Today was a Stellar Network Story Innovation day. It was at Blast Theory in Brighton with Matt Adams, in the bat cave where me & May spent those weeks in the Spring (mainly writing on the white board and talking to Ju… and coming up with the core concept behind Door Into The Dark).
Matt, it seems, is really interested in getting people to ask questions – of each other, but really of themselves. In Blast Theory’s work, these questions often boil down to – am I who I think I am? Is there a gap between my perception of myself and what I actually do?
Dialogue, he says, is what came first – and all this nonsense about stories is a red herring. I’m not sure it’s supposd to be a competition but I can see what he’s talking about. As a documentary maker, this appeals. I like asking questions; it is a delicate and elusive artform.
This underlying intention has informed much of Blast Theory’s work – or, much of what Matt has put into it – and you can see it in pieces like Ulrike & Eamon Compliant, Ivy4Eva, A Machine To See With… All of them place you in a situation that you can empathize with, extrapolate from and, once you are hooked, they blur the boundaries between the ‘game’ you are playing and your own relationship with it – the boundary between what you consider to be fiction and reality.
It is then that a question is posed; this is the heart of the work. In Ulrike and Eamon Compliant: “What are our obligations to act on our political beliefs? And what are the consequences of taking those actions?”
The artistry comes in the priming before the question is asked – what situation is created, and how does that affect the state you are in when the question is asked.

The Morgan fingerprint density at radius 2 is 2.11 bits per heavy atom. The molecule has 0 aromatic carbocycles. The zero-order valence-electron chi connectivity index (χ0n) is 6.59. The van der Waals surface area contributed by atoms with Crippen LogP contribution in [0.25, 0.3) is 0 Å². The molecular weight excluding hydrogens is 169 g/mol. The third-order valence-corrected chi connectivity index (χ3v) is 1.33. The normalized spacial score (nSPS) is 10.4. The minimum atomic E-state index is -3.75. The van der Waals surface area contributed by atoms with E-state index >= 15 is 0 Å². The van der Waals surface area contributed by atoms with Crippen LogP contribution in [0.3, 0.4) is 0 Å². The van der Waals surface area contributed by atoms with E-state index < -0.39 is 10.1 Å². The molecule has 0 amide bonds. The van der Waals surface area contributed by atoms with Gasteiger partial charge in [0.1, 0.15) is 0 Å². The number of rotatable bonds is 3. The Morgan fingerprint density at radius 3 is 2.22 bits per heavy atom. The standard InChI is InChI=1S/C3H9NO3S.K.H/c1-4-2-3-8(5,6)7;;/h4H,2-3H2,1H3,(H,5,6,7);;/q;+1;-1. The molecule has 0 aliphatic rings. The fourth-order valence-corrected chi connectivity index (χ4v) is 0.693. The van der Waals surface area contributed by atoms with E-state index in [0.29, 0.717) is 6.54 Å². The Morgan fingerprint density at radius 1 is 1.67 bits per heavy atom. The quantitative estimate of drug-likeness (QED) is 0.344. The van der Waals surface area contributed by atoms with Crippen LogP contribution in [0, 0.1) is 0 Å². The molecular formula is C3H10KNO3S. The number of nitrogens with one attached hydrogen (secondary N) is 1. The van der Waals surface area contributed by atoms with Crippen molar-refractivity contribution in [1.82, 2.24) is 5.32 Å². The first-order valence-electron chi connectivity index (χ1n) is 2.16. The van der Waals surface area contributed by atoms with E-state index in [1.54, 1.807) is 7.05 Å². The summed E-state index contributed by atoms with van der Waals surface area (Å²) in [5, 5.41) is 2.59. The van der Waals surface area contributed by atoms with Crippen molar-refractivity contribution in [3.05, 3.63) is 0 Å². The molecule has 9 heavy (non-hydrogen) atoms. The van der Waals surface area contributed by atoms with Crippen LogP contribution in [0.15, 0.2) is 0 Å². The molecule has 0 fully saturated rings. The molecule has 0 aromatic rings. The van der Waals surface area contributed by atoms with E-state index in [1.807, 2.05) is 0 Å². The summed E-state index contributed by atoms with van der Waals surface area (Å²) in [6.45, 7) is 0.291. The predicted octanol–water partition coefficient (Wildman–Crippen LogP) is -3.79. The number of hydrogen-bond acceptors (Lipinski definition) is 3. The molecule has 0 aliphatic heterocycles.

So, he says… A QUESTION is a CALL TO ACTION. It opens everything up, it is POSSIBILITY. It is the start of dialogue. It is exposition: setting the scene, introducing the background, establishing the context and setting the tone. It is EFFORTLESS, tiny, humble. Every detail of phrasing is semantic, every nuance sends meaning. Fanatical attention to detail is crucial.
In the workshop, he asked us to formulate a question about something that matters to us: a personal issue. The first thing that came to my mind was about my parents. When will the balance tip, when will I become the carer and they the vulnerable ones? Will I be ready? I have already had echoes of it, feel the pull of the responsibility and the weight of my own place and position. Are we all struggling with this, in our fragmented cities where families split apart and live so far from each other? Is family intimacy important to maintain a relationship that does not become a burden?
It is these questions that can form the beginning to a piece of work. Not sure if I’ll do anything on that one any time soon…
With Door Into the Dark my question was something like – can you handle getting lost? It came out of reading Rebecca Solnit’s A Field Guide to Getting Lost. Necessary reading for the freshly heartbroken, or those feeling confused by where they find themselves.
She writes: the pre-Socratic philosopher Meno asked ‘How will you go about finding that thing the nature of which is totally unknown to you?’….The question struck me as the basic tactical question in life. The things we want are transformative, and we don’t know or only think we know what is on the other side of that transformation. Love, wisdom, grace, inspiration- how do you go about finding these things that are in some ways about extending the boundaries of the self into unknown territory, about becoming someone else?”